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#107 slkinsey

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Posted 02 May 2007 - 11:36 AM

I have to assume she calls it a Daiquiri because it includes rum and is a slushy ice drink (which is what 99% of America thinks a Daiquiri is).
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#108 slkinsey

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Posted 02 May 2007 - 11:41 AM

FWIW, Lucy Brennan is no slouch. Here is her bio and here is the drink menu from her place in Oregon.
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#109 bostonapothecary

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Posted 02 May 2007 - 11:48 AM

omg. 2 oz. of simple syrup.... i'm sweet enough....

i wonder if the author reads egullet and can enlighten us to the theory of the recipes.

aligator pears are cool. it might be more fun to make a drink that specifically paired with them in some sort of tapas.... some ingredients are not meant to go in drinks but rather along side them IMO.... salty rich guacamole interacting with a nice "zero dosage" cocktail.... sign me up!
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#110 eje

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Posted 02 May 2007 - 11:52 AM

FWIW, Lucy Brennan is no slouch.  Here is her bio and here is the drink menu from her place in Oregon.

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Taking a quick look at the cocktail menu, it appears most, if not all, are in the book.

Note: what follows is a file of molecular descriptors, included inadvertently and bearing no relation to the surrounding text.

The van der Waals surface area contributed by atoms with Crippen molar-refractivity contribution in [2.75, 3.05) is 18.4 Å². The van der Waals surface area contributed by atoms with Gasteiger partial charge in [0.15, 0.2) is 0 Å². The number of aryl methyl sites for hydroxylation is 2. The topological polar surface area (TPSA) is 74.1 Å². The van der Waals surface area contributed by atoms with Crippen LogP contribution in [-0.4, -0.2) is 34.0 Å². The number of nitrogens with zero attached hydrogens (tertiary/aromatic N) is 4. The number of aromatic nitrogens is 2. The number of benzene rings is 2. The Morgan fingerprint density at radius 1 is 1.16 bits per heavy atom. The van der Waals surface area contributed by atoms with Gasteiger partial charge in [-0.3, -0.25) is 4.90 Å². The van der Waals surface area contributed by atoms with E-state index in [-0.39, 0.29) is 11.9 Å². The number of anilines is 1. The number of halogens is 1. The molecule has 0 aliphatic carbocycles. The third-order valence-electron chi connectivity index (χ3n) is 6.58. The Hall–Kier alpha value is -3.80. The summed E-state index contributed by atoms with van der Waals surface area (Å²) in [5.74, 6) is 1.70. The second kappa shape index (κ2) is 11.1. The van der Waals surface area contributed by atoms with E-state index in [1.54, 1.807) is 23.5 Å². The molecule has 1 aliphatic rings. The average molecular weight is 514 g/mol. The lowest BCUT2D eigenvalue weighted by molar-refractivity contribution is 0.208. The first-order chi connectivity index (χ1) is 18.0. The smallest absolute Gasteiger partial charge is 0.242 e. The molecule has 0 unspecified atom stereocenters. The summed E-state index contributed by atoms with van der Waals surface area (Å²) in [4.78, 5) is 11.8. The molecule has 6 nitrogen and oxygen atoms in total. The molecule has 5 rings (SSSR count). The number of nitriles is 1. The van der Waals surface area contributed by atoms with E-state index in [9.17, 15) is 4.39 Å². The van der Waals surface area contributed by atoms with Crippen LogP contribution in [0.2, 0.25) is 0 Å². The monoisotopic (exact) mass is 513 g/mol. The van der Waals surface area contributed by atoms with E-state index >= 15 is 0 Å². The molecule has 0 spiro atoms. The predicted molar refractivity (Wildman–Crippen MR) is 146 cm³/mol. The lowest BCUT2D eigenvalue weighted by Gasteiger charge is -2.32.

The Pomegranate, by the way, is just a drizzled garnish, like they do in coffee shops, not a major flavor component of the Daiquiri.

There's a picture included on the recipe on epicurious:

Avocado Daiquiri
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#111 slkinsey

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Posted 02 May 2007 - 12:06 PM

omg. 2 oz. of simple syrup.... i'm sweet enough....

That's for two big slushy drinks. Not so much, when you consider that low temperatures inhibit perceptions of sweetness.
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#112 bostonapothecary

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Posted 02 May 2007 - 12:30 PM

omg. 2 oz. of simple syrup.... i'm sweet enough....

That's for two big slushy drinks. Not so much, when you consider that low temperatures inhibit perceptions of sweetness.

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the list isn't horrible. it is just alot of kitsch.....fake flavors. a billion purees. all toned down for simple audience. there is a couple places like that in boston. the bartenders make serious loot slinging lame stuff. but behind it all are often fairly serious about the stuff they personally drink....